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November 17, 2010

The Speedster badge has particular significance among American Porsche enthusiasts. Back in 1953, during the early days of the marque going on sale this side of the Atlantic, a version of the 356 cabriolet was created especially for American buyers. It had a more shallow windshield set at a more rakish angle, sports seats and lightweight plastic windows. Called the Speedster, it proved especially popular in Southern California.

So it is only fitting that the latest car to bear this name should make its North American debut at the 2010 Los Angeles auto show. This is the 2011 Porsche 911 Speedster, now based on the modern 911 cabrio, but with a similar low windshield and a few other design cues that have since become associated with this badge, such as the "double bubble" hard cover (this is actually the fourth model to carry the Speedster designation). It also sports some black-and-silver alloy wheels that are a 21st-century take on the traditional Fuchs alloys so beloved of traditional Porsche fans.

However, the 911 Speedster also sports some modern attributes. Like a six-cylinder, 3.8-liter engine that can make 408 horsepower, computer-controlled suspension, special ceramic composite brake discs and a twin-clutch seven-speed transmission... all standard equipment. This is a rear-drive sports car, although it has the same wider track and flared-out rear fenders as all-wheel-drive versions of the 911.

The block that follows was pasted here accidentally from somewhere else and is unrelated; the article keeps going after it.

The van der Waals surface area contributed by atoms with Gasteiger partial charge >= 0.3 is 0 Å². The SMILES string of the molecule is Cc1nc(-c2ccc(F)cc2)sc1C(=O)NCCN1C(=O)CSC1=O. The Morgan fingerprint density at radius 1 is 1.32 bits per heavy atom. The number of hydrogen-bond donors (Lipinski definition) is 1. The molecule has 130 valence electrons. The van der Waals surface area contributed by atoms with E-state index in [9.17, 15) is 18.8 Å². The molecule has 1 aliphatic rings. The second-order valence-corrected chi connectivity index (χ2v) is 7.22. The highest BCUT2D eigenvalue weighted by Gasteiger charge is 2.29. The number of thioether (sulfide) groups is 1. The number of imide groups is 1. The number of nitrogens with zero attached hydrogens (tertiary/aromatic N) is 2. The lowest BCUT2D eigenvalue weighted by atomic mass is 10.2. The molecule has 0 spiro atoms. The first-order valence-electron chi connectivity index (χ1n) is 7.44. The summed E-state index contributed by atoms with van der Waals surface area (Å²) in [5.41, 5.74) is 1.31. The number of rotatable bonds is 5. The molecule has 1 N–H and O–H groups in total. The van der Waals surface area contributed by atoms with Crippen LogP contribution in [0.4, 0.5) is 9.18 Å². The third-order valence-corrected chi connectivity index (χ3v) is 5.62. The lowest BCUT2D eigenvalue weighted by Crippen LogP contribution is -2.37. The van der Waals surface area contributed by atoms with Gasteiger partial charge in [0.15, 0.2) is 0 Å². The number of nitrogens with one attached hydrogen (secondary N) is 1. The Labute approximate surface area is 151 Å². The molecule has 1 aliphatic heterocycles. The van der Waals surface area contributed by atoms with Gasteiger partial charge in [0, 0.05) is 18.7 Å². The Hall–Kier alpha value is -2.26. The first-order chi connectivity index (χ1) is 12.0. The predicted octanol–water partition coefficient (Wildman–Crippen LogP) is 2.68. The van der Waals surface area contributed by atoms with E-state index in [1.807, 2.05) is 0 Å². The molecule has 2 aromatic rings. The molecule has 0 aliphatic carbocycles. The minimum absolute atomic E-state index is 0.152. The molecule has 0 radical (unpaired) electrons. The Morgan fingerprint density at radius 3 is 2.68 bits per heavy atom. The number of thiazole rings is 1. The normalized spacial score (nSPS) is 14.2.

The sprint from zero to 60 mph may be completed in a rapid 4.2 seconds (with the optional Sport Chrono package) and top speed is 190 mph. Yet fuel consumption is quite reasonable, with a claimed 19 mpg in the city and 27 on the highway.

Only 356 examples of the limited-edition 2011 Porsche Speedster will be built, with 100 slated for American buyers at an MSRP of $204,950 (including destination charges). It comes in "Pure Blue" although "Carrara White" (like the marble, not Carrera like the car) may be requested at no extra cost.


author photoCOLIN RYAN has driven hundreds of cars thousands of miles while writing for BBC Top Gear magazine, Popular Mechanics, the Los Angeles Times, European Car, Import Tuner and many other publications, websites, TV shows, etc.

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